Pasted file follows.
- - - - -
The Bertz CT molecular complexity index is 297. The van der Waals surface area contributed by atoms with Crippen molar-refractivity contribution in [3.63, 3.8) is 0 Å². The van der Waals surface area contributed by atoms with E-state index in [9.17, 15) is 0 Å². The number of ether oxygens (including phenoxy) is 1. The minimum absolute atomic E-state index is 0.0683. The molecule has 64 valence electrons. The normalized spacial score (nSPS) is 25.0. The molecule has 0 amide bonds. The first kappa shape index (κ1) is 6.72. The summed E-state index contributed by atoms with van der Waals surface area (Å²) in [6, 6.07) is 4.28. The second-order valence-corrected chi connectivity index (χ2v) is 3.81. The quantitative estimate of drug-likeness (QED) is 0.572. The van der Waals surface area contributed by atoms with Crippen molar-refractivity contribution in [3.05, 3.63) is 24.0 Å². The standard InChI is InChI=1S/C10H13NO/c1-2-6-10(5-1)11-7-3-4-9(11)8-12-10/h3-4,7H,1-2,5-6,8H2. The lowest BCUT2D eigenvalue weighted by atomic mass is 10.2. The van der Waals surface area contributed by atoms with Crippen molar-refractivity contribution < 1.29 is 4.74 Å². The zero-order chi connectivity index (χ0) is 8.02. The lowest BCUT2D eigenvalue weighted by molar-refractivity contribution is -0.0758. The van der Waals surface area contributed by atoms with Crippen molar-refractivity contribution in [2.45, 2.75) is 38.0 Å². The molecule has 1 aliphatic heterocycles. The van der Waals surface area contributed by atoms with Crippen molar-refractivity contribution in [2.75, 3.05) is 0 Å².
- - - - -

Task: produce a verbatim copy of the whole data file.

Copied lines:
The Bertz CT molecular complexity index is 297. The van der Waals surface area contributed by atoms with Crippen molar-refractivity contribution in [3.63, 3.8) is 0 Å². The van der Waals surface area contributed by atoms with E-state index in [9.17, 15) is 0 Å². The number of ether oxygens (including phenoxy) is 1. The minimum absolute atomic E-state index is 0.0683. The molecule has 64 valence electrons. The normalized spacial score (nSPS) is 25.0. The molecule has 0 amide bonds. The first kappa shape index (κ1) is 6.72. The summed E-state index contributed by atoms with van der Waals surface area (Å²) in [6, 6.07) is 4.28. The second-order valence-corrected chi connectivity index (χ2v) is 3.81. The quantitative estimate of drug-likeness (QED) is 0.572. The van der Waals surface area contributed by atoms with Crippen molar-refractivity contribution in [3.05, 3.63) is 24.0 Å². The standard InChI is InChI=1S/C10H13NO/c1-2-6-10(5-1)11-7-3-4-9(11)8-12-10/h3-4,7H,1-2,5-6,8H2. The lowest BCUT2D eigenvalue weighted by atomic mass is 10.2. The van der Waals surface area contributed by atoms with Crippen molar-refractivity contribution < 1.29 is 4.74 Å². The zero-order chi connectivity index (χ0) is 8.02. The lowest BCUT2D eigenvalue weighted by molar-refractivity contribution is -0.0758. The van der Waals surface area contributed by atoms with Crippen molar-refractivity contribution in [2.45, 2.75) is 38.0 Å². The molecule has 1 aliphatic heterocycles. The van der Waals surface area contributed by atoms with Crippen molar-refractivity contribution in [2.75, 3.05) is 0 Å².